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Re: The Impossible reviews

Postby OscarGuy » Mon Jan 07, 2013 11:27 am

I think The Impossible will be more like Children of Men than either of those two films you mentioned. Children of Men came out too late in the year to have much impact on the Oscar race.

I would be perfectly satisfied with its placement on the Oscar Best Picture slate, but it isn't a box office hit like The Blind Side was and it isn't produced by Scott Rudin like Extremely Loud was.
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Re: The Impossible reviews

Postby rolotomasi99 » Mon Jan 07, 2013 11:13 am

Two points:

1. I agree with Uri's points about this film. It did not make me dislike the movie, but the whole time I was watching it I kept thinking "Wow, that tsunami was really racist! It seemed to only hurt white people." I know there were a few Asian victims in those crowded hospital scenes, but for the most part it was only people of European descent the story really lingered on. Not just that, but most of them were blonde! The main family, the little boy Lucas saved, the young boy Lucas found for the worried father. Maybe it was just the way the cinematographer lit everything, but all the white folks were made to look absolutely angelic. Despite these criticisms, there was much I found to admire about this film. I have enjoyed both of Juan Antonio Bayona's movies, and he has shown himself to be a quite skilled director. I look forward to following his career. Also, the visual effects in this film deserve an Oscar nomination more than the cartoonish looking alien attack from THE AVENGERS.

2. Naomi Watts does not deserve a best Lead Actress nomination. It has nothing to do with her actual performance, which was quite good, but simply has to do with her not being the lead. She was on screen for less than half the film, and half the time she was on screen she was lying motionless and/or with an oxygen mask on. I know category fraud happens every year, but this is ridiculous. She is as much a lead as Ewan McGregor, and he is being pushed as supporting.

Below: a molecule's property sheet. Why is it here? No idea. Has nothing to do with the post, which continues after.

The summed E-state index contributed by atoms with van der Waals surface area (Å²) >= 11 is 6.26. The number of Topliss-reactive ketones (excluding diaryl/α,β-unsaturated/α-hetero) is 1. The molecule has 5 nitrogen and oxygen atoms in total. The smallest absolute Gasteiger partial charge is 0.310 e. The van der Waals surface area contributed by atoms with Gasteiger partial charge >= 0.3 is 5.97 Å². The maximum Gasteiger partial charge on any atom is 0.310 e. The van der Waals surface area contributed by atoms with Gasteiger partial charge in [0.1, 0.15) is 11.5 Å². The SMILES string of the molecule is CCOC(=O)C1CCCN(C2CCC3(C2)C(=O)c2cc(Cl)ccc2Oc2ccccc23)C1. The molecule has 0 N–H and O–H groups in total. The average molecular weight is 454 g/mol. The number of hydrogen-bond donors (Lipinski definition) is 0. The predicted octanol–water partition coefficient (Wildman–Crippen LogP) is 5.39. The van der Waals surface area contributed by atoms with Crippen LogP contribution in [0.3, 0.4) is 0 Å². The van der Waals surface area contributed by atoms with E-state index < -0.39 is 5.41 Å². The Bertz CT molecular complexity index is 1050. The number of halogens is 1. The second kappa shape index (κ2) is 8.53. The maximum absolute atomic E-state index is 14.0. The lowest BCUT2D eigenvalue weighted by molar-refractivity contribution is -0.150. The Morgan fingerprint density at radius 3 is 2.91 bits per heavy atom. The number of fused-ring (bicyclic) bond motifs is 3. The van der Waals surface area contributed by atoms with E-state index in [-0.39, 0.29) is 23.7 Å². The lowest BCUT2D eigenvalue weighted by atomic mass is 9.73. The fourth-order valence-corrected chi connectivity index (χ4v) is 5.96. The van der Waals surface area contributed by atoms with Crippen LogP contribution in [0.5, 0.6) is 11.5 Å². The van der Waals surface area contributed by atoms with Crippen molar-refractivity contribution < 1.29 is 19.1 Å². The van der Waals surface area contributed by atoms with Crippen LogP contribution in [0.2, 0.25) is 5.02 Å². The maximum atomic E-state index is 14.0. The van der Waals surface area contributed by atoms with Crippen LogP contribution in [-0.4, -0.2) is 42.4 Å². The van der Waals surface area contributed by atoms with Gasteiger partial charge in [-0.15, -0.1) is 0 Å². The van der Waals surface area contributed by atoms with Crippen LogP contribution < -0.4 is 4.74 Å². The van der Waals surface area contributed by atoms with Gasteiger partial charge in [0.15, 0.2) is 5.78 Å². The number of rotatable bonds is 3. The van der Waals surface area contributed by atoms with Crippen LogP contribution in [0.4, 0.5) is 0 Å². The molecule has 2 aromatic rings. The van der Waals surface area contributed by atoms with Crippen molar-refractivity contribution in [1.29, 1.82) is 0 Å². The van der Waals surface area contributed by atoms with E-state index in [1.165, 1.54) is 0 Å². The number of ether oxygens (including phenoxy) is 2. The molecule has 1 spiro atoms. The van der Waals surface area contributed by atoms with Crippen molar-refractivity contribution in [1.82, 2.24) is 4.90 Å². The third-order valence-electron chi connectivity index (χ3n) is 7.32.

There is one lead in this film, and it is Tom Holland who plays eldest son Lucas. He was quite phenomenal. He gave an amazingly nuanced performance, and you really felt like you saw this character mature from a sullen pre-teen to a mature young man. Just like Quvenzhane Wallis, his age should not be keeping him from receiving the praise and recognition his performance has rightfully earned. I am glad the studio is citing him in the lead category in their FYC ads, but for once I actually wish they would pull some category fraud just so he could be nominated. This was an amazing year not just for young actors but also acting debuts (Holland, Wallis, and Suraj Sharma from LIFE OF PI).
I think a lead actress nomination on Watts would be a waste, particularly if it is at the expense of older actresses like Mirren or Riva.

I also agree with anonymous1980, who said this film could pull a surprise Best Picture nomination, much like THE BLIND SIDE and EXTREMELY LOUD AND INCREDIBLY CLOSE.
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Re: The Impossible reviews

Postby mlrg » Mon Jan 07, 2013 6:45 am

Thanks Precious Doll.

Great analogy with Missing.

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Re: The Impossible reviews

Postby Uri » Mon Jan 07, 2013 6:24 am

mlrg wrote:I won’t refrain.

It’s my opinion. Your commentary is absolute nonsense to me. And I ask you why don’t you criticize Haneke for filming upperclass Parisian couple instead of lowclass rural couple.


I honestly, sincerely, really really don’t get your analogy. Too dumb, I’m afraid. Let’s leave it at that.